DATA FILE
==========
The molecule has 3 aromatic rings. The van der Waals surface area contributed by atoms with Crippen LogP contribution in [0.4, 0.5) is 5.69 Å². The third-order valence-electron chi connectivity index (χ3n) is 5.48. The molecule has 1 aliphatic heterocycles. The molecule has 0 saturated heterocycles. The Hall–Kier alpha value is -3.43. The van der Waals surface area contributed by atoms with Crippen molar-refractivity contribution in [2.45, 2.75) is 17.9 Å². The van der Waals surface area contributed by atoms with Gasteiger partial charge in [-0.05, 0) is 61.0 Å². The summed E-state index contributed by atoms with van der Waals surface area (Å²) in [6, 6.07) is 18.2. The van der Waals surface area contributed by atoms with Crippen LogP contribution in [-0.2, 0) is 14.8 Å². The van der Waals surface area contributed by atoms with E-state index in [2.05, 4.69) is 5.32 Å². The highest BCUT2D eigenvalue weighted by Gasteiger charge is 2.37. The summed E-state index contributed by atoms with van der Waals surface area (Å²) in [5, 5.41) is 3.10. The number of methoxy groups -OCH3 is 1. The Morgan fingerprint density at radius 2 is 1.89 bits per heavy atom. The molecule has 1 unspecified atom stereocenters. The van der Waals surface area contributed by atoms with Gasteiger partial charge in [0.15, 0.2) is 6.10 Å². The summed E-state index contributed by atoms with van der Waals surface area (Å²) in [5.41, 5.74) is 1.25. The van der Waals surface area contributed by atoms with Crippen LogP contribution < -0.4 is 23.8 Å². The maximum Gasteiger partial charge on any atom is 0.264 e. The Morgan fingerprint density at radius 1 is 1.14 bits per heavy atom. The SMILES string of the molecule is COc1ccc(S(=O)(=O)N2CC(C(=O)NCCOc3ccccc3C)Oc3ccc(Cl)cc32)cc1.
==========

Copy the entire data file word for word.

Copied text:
The molecule has 3 aromatic rings. The van der Waals surface area contributed by atoms with Crippen LogP contribution in [0.4, 0.5) is 5.69 Å². The third-order valence-electron chi connectivity index (χ3n) is 5.48. The molecule has 1 aliphatic heterocycles. The molecule has 0 saturated heterocycles. The Hall–Kier alpha value is -3.43. The van der Waals surface area contributed by atoms with Crippen molar-refractivity contribution in [2.45, 2.75) is 17.9 Å². The van der Waals surface area contributed by atoms with Gasteiger partial charge in [-0.05, 0) is 61.0 Å². The summed E-state index contributed by atoms with van der Waals surface area (Å²) in [6, 6.07) is 18.2. The van der Waals surface area contributed by atoms with Crippen LogP contribution in [-0.2, 0) is 14.8 Å². The van der Waals surface area contributed by atoms with E-state index in [2.05, 4.69) is 5.32 Å². The highest BCUT2D eigenvalue weighted by Gasteiger charge is 2.37. The summed E-state index contributed by atoms with van der Waals surface area (Å²) in [5, 5.41) is 3.10. The number of methoxy groups -OCH3 is 1. The Morgan fingerprint density at radius 2 is 1.89 bits per heavy atom. The molecule has 1 unspecified atom stereocenters. The van der Waals surface area contributed by atoms with Gasteiger partial charge in [0.15, 0.2) is 6.10 Å². The summed E-state index contributed by atoms with van der Waals surface area (Å²) in [5.41, 5.74) is 1.25. The van der Waals surface area contributed by atoms with Crippen LogP contribution < -0.4 is 23.8 Å². The maximum Gasteiger partial charge on any atom is 0.264 e. The Morgan fingerprint density at radius 1 is 1.14 bits per heavy atom. The SMILES string of the molecule is COc1ccc(S(=O)(=O)N2CC(C(=O)NCCOc3ccccc3C)Oc3ccc(Cl)cc32)cc1.